With the recent news that the major console manufacturers will be requiring game developers to disclose the probability of obtaining “randomized virtual items” from loot boxes, as well as Rocket League’s announcement that the game would be ditching loot boxes altogether, I wanted to discuss the shifting attitudes around these monetization schemes and even the potential for the federal government to intervene.


I sat down with Kotaku’s Heather Alexandra to discuss how we got here, what the future may hold for loot boxes, and whether game companies disclosing the odds percentages of obtaining rare items is good enough or if there’s still more that the industry can do.

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Video Producer, Kotaku. Fluent in Spanglish. Tetris Master. Streamer. Host of The Optional Podcast.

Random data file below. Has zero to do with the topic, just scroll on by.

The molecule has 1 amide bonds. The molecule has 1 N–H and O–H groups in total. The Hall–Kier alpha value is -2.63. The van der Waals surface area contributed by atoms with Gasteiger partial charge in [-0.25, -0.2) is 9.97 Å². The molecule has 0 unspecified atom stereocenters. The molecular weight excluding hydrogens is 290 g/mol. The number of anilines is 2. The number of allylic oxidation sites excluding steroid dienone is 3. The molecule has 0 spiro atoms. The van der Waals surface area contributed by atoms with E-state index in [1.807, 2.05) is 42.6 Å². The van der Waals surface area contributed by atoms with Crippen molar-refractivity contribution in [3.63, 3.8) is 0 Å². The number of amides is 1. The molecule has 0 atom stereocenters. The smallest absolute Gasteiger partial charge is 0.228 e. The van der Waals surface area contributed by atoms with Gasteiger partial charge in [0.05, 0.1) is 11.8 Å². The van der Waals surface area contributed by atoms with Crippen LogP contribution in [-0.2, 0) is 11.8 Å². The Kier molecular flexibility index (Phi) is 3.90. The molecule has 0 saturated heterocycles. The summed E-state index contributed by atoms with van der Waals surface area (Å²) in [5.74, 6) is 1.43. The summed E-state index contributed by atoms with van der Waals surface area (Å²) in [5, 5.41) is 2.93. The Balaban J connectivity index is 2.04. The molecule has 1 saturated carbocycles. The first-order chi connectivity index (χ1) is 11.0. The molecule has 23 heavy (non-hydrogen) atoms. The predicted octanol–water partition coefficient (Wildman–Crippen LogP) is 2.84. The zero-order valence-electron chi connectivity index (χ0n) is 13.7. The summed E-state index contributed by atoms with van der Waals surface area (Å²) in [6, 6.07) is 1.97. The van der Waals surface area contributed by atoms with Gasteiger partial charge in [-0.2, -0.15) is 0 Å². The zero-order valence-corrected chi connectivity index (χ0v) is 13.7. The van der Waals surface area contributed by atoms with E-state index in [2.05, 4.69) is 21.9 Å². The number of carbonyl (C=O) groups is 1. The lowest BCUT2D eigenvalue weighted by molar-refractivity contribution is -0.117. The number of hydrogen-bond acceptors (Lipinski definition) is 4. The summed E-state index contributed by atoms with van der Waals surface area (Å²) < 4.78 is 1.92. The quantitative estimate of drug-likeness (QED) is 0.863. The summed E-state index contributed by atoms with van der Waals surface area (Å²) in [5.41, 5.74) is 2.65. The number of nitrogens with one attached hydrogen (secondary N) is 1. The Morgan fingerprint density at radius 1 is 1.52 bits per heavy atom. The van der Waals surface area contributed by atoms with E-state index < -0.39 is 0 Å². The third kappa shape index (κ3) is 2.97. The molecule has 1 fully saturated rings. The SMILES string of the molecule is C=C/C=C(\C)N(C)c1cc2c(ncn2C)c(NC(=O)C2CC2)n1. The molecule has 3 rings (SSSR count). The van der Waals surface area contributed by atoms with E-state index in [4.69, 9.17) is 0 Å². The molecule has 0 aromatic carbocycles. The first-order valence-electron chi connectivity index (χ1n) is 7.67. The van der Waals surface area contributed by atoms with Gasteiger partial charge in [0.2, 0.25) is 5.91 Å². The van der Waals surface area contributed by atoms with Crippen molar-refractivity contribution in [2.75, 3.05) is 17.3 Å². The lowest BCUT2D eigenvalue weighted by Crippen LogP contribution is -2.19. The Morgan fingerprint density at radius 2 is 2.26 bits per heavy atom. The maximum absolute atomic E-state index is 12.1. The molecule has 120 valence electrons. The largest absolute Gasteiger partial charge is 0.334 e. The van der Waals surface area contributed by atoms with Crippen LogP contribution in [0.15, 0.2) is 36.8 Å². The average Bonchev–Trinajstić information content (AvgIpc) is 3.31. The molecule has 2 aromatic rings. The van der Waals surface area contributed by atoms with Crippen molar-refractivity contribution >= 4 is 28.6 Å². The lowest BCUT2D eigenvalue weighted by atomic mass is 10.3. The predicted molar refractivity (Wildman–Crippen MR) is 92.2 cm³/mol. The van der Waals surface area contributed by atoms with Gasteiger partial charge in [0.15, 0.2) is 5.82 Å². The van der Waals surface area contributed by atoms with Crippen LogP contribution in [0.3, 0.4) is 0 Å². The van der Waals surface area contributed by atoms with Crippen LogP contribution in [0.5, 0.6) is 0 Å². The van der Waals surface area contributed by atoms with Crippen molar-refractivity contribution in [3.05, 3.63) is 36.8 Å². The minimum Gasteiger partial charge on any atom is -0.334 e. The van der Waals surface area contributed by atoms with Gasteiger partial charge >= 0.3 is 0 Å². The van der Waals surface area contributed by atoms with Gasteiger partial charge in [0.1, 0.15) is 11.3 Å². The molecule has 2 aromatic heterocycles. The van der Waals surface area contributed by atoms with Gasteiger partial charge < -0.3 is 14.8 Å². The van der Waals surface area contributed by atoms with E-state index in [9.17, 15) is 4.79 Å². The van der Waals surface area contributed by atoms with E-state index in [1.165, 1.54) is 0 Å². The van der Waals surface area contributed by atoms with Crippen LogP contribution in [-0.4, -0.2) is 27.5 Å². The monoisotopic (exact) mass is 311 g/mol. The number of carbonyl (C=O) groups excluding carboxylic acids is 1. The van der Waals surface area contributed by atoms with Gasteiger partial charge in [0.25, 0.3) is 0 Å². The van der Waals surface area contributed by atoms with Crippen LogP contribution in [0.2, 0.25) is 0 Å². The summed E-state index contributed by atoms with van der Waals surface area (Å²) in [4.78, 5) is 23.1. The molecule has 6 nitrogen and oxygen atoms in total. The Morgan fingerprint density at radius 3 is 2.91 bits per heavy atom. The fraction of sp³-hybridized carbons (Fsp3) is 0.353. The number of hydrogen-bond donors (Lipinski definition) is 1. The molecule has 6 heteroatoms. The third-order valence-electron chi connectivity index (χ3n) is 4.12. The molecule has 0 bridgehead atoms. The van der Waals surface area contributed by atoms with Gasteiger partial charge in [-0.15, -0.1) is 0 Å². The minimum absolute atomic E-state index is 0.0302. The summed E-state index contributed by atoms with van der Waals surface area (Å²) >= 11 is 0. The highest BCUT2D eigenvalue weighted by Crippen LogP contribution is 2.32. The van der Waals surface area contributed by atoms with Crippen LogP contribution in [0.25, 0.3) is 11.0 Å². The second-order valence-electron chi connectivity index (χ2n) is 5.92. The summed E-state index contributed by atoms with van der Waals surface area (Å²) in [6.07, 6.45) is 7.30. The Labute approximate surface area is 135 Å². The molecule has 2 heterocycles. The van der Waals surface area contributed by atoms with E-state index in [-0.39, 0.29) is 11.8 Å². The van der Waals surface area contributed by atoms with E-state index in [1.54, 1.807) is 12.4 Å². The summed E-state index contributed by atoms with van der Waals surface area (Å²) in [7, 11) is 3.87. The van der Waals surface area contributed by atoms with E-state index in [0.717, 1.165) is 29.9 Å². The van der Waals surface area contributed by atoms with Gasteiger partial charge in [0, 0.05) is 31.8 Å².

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DISCUSSION

Dear video game industry: I will give you money for things.

I will gladly give you $70 or $80 for a full game.

I will gladly pay additional money for expansions to that game, so long as the content feels like a welcome addition and not essential purchasing to fully enjoy the base game.

I will gladly pay a monthly subscription fee if you feel that that model will better support the team that continues to support the game. This includes portions of a game, say for the online portion of an FPS.

I will gladly buy tons of dopey skins or other cosmetics. I’ll even buy currency that is priced in packages I can’t ever quite completely spend to buy these cosmetics.

I am willing to spend money to support those who invest their time and energy into making things that I love.

You don’t need to try to trick me into spending it on a sneaky lottery - all it does is make me feel worse for liking your game.

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